CWCapital Asset Management, the special servicer that controls Stuyvesant Town-Peter Cooper Village, said in a statement today that it will delay mid-lease rent increases for hundreds of tenants.
More than 1,000 residents of the sprawling apartment complex received under-the-door notices yesterday that their rents would be rising on June 1 as part of a class action settlement between tenants and Stuy Town’s previous owners. The increases will now take effect on July 1, CWCapital said.
The reprieve comes just hours after tenants held a press conference alongside city and state elected officials — including City Council member Dan Garodnick, a Stuy Town resident, and State Assembly Member Brian Kavanagh, who represents the area — decrying the apparent lack of notice.
The increases range from an extra $100 to $900 per month, Kavanagh said in a release. But some tenants would face hikes of thousands of dollars per month, according to a release from the complex’s tenants association.
The tenants who received the notice were given an option of paying the higher rent or terminating their leases by providing 30 days’ notice, according to CWCapital. This deadline will also be extended: tenants who give notice by July 1 will have until August 1 to leave without paying the new, higher rents.
The increases are part of the recent settlement resolving a class action alleging that insurer MetLife and Tishman Speyer, the former owners of Stuy Town, improperly deregulated rent-stabilized units, as previously reported. The terms reached give CWCapital the option to increase rents in the middle of leases, despite objections made from elected officials who in January asked the company not to do so, according to the Kavanagh release.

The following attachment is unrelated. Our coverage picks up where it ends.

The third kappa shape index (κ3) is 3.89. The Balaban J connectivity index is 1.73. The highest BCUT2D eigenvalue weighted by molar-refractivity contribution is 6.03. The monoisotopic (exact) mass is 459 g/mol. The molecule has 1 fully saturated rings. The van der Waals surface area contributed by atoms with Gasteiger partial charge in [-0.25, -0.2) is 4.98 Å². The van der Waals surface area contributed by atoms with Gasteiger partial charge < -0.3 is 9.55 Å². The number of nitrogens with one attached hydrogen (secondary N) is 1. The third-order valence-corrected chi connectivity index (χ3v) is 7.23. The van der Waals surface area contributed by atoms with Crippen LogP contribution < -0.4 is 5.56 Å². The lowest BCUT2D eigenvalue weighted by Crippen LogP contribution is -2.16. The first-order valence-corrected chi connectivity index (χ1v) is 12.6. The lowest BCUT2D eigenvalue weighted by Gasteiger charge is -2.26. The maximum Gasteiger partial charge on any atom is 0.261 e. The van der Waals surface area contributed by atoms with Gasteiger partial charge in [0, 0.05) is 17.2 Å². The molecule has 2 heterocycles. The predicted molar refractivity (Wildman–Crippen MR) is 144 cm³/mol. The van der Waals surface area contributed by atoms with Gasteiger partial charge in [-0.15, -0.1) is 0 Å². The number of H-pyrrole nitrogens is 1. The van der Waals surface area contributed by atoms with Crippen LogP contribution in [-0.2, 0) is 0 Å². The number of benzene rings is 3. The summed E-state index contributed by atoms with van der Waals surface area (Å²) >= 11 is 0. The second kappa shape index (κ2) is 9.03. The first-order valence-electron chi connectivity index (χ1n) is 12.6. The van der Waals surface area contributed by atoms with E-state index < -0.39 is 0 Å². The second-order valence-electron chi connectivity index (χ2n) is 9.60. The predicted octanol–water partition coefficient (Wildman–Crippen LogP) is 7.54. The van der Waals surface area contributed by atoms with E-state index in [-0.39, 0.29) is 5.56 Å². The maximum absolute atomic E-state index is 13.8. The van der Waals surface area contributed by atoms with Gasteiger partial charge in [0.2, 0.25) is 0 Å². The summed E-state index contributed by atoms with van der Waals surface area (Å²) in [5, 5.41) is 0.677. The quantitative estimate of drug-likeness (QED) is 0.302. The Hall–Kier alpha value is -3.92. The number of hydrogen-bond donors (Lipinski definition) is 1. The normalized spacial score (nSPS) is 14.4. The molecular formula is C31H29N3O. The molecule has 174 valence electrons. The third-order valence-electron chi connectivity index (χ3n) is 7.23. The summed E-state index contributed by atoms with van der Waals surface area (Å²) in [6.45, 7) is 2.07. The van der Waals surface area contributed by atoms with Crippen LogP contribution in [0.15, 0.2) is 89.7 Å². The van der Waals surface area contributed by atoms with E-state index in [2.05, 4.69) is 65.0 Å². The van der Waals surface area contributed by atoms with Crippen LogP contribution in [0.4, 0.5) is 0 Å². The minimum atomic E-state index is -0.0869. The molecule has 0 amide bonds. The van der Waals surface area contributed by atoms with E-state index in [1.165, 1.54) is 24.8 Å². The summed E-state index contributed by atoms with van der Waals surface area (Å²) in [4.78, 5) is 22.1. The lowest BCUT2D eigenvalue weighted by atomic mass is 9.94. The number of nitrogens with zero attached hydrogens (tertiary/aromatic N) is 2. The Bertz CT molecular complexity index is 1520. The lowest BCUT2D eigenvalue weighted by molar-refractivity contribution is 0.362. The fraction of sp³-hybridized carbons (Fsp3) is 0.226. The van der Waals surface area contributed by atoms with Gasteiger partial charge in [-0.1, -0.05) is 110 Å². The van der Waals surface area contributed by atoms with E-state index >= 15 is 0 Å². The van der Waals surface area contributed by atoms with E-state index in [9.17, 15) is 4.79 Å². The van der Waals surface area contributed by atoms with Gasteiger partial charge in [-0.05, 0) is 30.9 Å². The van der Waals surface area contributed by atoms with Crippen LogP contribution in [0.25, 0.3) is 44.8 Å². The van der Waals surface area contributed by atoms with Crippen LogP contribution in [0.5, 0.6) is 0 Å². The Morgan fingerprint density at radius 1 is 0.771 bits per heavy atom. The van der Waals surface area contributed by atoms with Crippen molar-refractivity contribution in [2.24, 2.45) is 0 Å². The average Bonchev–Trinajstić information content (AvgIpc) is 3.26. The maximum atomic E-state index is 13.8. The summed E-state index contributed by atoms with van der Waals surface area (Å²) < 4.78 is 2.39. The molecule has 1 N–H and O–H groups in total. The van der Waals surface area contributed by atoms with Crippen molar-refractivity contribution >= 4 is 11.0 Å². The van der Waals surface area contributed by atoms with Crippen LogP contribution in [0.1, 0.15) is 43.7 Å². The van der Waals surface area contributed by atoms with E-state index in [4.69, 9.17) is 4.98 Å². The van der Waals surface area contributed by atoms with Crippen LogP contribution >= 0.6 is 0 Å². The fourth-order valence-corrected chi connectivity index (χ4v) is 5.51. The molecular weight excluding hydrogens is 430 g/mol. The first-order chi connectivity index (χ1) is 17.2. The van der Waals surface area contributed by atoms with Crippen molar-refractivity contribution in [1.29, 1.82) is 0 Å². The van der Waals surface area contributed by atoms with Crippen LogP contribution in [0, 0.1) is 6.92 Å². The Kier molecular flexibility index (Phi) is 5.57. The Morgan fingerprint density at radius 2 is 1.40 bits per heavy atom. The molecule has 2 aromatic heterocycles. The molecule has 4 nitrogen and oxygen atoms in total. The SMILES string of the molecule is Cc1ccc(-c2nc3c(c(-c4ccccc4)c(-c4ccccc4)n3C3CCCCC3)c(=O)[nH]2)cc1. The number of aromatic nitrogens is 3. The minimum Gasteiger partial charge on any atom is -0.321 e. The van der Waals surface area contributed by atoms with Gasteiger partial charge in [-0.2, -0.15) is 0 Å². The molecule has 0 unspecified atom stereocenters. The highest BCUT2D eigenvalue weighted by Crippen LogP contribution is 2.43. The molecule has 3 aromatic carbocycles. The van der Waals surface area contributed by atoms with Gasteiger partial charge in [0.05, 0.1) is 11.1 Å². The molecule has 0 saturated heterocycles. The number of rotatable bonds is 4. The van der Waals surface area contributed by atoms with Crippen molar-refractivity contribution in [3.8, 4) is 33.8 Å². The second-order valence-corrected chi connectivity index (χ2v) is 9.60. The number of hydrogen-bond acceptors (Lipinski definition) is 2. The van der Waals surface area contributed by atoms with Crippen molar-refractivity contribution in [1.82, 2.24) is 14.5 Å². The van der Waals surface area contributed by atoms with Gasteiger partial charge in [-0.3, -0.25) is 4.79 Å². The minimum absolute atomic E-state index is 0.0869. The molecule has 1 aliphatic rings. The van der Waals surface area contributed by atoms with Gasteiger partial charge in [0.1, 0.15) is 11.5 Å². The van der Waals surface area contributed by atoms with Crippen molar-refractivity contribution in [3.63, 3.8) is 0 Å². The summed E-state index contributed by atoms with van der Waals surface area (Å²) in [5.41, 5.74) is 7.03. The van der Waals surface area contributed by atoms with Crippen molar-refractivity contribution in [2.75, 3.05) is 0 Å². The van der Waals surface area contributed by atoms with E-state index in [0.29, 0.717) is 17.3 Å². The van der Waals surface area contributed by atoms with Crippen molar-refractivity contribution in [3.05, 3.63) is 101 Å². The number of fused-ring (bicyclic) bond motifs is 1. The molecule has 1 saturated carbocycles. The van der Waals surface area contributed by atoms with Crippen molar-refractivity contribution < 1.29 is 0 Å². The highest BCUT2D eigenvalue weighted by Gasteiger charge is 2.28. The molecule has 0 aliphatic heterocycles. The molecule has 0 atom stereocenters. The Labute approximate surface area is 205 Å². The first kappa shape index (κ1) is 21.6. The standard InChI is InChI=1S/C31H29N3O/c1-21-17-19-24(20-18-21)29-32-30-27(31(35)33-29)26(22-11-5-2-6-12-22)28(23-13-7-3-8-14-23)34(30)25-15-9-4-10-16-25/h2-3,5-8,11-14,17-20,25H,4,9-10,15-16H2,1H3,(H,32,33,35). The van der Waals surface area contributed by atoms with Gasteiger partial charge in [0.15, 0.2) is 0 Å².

“A mid-lease rent increase of $900 is nothing less than an eviction notice,” said Garodnick, who had previously praised the settlement, in a statement today. “We are tired of this neighborhood being treated like an ATM machine. It shocks the conscience to see a landlord using any means necessary to raise rents with no regard for its effect on a community.”
However, CWCapital noted that tenants received notice of the settlement months ago, including a provision that allowed the company to raise rents mid-term.
“The attorneys and tenant representatives were fully aware of these terms and concluded that they preferred this outcome to others that were available to them during the negotiations,” CWCapital said.
Of the complex’s roughly 11,000 apartments, 1,800 have two rent options: a market-rate rent or a figure reached from how many times the unit was vacated and the amount of increases it currently has under city regulations. It was said in the wake of the settlement in November that 720 units will turn to market rate, adding hundreds of dollars in monthly rent to each unit.